March 01, 2001
Copyright Juan Carlos Tomasi/MSF

The ruins of Nagore village, India © Juan Carlos Tomasi/MSF 2001

"The needs here are simply enormous. Whole villages have been flattened, and more than 10 days after the earthquake, people are still sleeping in the streets or sitting huddled around fires to keep warm at night. It will take a long time before these people can achieve something like a normal life. In the meantime, they are dependent on the tents and blankets that we bring them." — David Trevino, MSF logistician in Bhuj, February 2001

When a massive earthquake struck the Indian state of Gujarat on January 26, 2001, MSF was ready to take action. An assessment team arrived on site the next day, and by February 5, MSF had flown in several medical teams and a total of 80 tons of relief supplies. The initial priority was first aid and surgical care for those injured.

The greatest need, however, was tents to shelter entire families from the cold. Focusing on the city of Bhuj and smaller villages to the north and east of the epi-center, MSF distributed plastic sheeting and rope for immediate shelter, as well as blankets and collapsible water cans. Although epidemic outbreaks were not a chief concern, mobile medical teams were set up because primary healthcare facilities were largely destroyed.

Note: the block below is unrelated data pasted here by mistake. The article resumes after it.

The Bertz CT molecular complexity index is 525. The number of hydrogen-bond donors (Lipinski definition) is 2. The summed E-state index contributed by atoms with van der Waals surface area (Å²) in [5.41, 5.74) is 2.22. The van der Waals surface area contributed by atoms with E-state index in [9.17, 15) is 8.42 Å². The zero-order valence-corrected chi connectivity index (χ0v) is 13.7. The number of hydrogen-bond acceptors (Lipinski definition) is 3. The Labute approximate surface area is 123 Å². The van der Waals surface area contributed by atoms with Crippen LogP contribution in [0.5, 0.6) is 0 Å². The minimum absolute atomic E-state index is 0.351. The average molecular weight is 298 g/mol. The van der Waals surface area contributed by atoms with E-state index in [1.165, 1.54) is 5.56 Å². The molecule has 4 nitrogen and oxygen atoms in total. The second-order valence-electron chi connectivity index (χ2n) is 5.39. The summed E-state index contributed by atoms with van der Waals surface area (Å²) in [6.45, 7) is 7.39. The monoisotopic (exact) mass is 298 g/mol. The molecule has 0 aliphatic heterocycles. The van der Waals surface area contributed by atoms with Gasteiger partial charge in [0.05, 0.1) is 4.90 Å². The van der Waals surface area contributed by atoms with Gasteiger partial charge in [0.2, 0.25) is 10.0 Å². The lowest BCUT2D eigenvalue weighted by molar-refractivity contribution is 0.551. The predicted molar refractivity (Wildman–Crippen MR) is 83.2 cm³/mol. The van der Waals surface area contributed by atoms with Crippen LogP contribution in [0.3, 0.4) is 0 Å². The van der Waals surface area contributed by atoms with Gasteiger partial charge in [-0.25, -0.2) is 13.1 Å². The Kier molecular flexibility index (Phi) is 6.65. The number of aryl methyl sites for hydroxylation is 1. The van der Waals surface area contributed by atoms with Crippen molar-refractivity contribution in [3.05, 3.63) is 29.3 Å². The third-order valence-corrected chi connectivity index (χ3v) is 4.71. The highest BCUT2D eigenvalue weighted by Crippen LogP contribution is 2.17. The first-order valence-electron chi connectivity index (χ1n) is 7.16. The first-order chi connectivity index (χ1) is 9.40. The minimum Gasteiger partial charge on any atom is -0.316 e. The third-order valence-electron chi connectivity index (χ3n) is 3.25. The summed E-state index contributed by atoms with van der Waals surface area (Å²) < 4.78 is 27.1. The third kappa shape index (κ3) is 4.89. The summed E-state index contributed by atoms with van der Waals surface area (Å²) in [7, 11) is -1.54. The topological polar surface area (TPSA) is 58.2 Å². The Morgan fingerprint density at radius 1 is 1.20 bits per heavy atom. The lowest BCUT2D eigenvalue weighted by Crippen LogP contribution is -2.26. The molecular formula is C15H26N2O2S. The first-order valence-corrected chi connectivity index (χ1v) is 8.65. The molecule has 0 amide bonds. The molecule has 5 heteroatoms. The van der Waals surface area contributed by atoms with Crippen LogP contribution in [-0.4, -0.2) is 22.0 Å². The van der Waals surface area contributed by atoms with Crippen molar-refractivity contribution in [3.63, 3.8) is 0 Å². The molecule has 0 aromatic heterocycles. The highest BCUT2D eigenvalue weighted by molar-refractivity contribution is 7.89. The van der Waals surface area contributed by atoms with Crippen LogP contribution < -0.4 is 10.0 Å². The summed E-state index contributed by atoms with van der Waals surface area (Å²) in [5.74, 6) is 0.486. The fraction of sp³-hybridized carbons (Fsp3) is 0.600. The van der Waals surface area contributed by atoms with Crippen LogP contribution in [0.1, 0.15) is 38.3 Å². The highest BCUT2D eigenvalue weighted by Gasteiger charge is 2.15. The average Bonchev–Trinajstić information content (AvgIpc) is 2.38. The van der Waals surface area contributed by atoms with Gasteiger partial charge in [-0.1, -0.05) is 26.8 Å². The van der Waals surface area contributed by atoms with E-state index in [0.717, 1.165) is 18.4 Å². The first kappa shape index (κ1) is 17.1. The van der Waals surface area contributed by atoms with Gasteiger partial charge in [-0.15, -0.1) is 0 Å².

MENTAL HEALTH A PRIORITY IN INDIA

With the official death toll expected to exceed 20,000, nearly every family in Bhuj and the surrounding area had experienced a personal loss. An increase in anxiety, depression and anger was quickly detected among the survivors. After meeting immediate needs for shelter and medical care, MSF launched a program to train local nurses, teachers, and social workers to help trauma victims cope with the emotional effects of the quake.

Counseling can be crucial to a region's recovery, preventing problems that may emerge later, like post-traumatic stress disorder, depression, and psychosis.

"The most important thing is to explain to the people here that all these things they are experiencing now are normal reactions to a totally abnormal situation and experience," says MSF psychologist Reine Lebel.

INFRASTRUCTURE COLLAPSED IN EL SALVADOR

El Salvador is also reeling from two devastating earthquakes that struck on January 12 and February 13, 2001. When the first quake struck, MSF volunteers working in El Salvador immediately turned their attention to assisting victims at San Salvador's two major hospitals. Within seven days, there were 53 MSF aid workers on the ground, many of whom came to help from other Central American projects. That number grew to 85 following the second disaster. MSF has provided tent materials, health care, and sanitation services for tens of thousands of people left homeless.

As in India, immediate medical needs soon gave way to the challenge of emotional recovery. In Cafetalon, a sports center where over 10,000 people gathered, a team of five MSF psychologists and one psychiatrist began a mental health program, which provided therapy each day to more than 100 adults and 300 children suffering from emotional symptoms. Trauma was so widespread following the second quake that MSF broadcast messages on radio stations to educate people about psychological symptoms that may follow a traumatic event and to offer practical advice to overcome these symptoms.